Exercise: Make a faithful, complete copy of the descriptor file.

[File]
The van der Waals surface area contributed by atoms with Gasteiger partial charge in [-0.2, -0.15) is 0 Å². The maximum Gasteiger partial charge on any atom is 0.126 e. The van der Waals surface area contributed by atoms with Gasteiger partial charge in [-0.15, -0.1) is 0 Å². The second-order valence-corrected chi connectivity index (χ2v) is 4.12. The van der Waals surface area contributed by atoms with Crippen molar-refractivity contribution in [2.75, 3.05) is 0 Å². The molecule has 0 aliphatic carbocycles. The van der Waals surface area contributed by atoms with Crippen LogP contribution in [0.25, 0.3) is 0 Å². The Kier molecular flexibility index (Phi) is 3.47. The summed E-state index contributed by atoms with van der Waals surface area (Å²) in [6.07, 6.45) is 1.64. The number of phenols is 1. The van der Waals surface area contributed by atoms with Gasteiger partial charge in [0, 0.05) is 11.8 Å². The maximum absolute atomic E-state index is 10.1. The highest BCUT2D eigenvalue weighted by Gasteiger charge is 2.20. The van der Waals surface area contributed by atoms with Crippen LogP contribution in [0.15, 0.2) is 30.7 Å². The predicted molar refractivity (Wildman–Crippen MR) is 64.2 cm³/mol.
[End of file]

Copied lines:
The van der Waals surface area contributed by atoms with Gasteiger partial charge in [-0.2, -0.15) is 0 Å². The maximum Gasteiger partial charge on any atom is 0.126 e. The van der Waals surface area contributed by atoms with Gasteiger partial charge in [-0.15, -0.1) is 0 Å². The second-order valence-corrected chi connectivity index (χ2v) is 4.12. The van der Waals surface area contributed by atoms with Crippen molar-refractivity contribution in [2.75, 3.05) is 0 Å². The molecule has 0 aliphatic carbocycles. The van der Waals surface area contributed by atoms with Crippen LogP contribution in [0.25, 0.3) is 0 Å². The Kier molecular flexibility index (Phi) is 3.47. The summed E-state index contributed by atoms with van der Waals surface area (Å²) in [6.07, 6.45) is 1.64. The number of phenols is 1. The van der Waals surface area contributed by atoms with Gasteiger partial charge in [0, 0.05) is 11.8 Å². The maximum absolute atomic E-state index is 10.1. The highest BCUT2D eigenvalue weighted by Gasteiger charge is 2.20. The van der Waals surface area contributed by atoms with Crippen LogP contribution in [0.15, 0.2) is 30.7 Å². The predicted molar refractivity (Wildman–Crippen MR) is 64.2 cm³/mol.